If that’s not the case with your wife, there’s another explanation. If she’s at work all day and comes home to you and the kids at night, that means she has spent the whole day trying so hard to not be a monster. This is exhausting. There is so much she wants to do and say, but she can’t. She holds it in. Coming home to the demands of being a wife and mom put her over the top, she has nothing left. She just can’t deal with it anymore. It’s not that you aren’t her top priority, it’s that when she has time with you, she literally has nothing left to offer.
Another reason would be that work is validating for her. She's probably good at what she does, and she gets a paycheck for it. There's a reward and purpose and it feels good to be a good employee. There is not much that makes you feel good about being a wife and mom. If the house is messy, you don't know what to make for dinner, dinner sucks, laundry isn't done, etc., it's easy to feel like a subpar wife. If your 3 year old isn't potty trained, your 15 year old doesn't know how to load a dishwasher, your kids watch too much t.v., your kids eat nothing but junk, your kids fight, your kids don't obey, you forgot your tooth fairy duties, etc., it's easy to feel like a failure as a mom. It's not hard to feel inadequate at home. Maybe the "needed benefit" for her going to work is that she feels good about herself the 8 hours she's there, and that 8 hours is what gets her through the other 16 every day.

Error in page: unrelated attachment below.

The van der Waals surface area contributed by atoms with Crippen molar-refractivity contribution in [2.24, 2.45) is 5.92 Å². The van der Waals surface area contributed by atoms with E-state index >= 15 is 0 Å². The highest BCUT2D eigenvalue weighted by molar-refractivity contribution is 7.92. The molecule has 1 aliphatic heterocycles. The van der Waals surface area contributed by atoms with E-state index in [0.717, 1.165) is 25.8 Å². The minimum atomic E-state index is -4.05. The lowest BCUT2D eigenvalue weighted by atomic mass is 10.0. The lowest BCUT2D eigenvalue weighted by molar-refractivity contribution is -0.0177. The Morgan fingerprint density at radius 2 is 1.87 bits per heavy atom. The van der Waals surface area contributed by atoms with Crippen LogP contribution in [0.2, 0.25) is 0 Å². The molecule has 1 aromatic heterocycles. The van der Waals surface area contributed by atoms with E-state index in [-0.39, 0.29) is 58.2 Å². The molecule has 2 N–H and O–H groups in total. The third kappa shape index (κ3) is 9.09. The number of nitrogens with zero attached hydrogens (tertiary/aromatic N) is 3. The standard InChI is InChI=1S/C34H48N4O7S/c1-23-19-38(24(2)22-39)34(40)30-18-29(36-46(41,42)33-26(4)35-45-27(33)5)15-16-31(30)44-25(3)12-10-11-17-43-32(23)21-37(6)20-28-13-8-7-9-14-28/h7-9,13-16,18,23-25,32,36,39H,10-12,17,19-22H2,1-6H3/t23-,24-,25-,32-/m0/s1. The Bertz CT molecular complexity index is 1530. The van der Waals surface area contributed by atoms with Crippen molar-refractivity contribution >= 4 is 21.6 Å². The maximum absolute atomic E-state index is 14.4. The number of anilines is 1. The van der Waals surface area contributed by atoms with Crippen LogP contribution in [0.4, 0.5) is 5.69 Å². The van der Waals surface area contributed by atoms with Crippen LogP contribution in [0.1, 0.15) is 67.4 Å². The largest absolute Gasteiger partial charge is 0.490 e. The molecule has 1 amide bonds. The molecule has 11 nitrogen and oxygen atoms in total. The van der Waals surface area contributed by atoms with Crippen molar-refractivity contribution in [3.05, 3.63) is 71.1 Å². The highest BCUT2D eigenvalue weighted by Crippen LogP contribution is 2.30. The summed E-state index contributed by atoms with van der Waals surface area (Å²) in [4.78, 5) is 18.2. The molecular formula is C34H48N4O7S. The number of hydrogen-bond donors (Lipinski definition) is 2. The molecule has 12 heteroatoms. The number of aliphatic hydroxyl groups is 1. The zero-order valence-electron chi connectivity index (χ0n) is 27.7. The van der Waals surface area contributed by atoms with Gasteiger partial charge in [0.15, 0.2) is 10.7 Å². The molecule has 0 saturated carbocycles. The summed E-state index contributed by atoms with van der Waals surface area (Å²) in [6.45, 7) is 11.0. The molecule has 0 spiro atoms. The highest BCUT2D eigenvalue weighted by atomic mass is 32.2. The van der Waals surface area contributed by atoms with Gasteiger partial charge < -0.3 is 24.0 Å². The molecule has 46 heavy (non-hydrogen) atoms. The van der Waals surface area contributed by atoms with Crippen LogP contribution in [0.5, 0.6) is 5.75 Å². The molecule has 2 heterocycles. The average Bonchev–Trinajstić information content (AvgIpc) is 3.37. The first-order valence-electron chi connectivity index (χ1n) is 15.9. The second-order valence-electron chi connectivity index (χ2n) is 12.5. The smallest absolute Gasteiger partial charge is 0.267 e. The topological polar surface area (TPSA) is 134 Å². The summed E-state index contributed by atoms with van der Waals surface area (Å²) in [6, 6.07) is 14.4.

There you have three explanations. I hope this gives you insight on what you’re wife might be thinking. We’re all different, but it was sad for me to hear you think you’re not a priority or of less importance to your wife because for me, it’s the opposite. It’s the anger and frustration and questioning of our love for you that gets us stuck in depression. Try responding to her with love. If she comes home from work a crazy angry person, or if you come home from work and she’s clearly irritable, that would be a good time for you to say, “Kids, Mom doesn’t feel well. Come to me for everything you need. Let’s clean up your toys, I’ll help with homework, I’ll feed you dinner, I’ll give you baths, I’ll put you to bed.” Just try it. See how much sooner she feels better. She needs to know you love her even though she’s having a bad day. I know it’s a lot of work to do everything at home after you’ve worked so hard all day, but contemplate this: If you get divorced or she kills herself, which is something women with PMDD think of often, you’re going to be doing everything every day anyway for the rest of time. ~Anonymous comment on my post, Dealing with PMDD - Advice for Men

No comments:

Post a Comment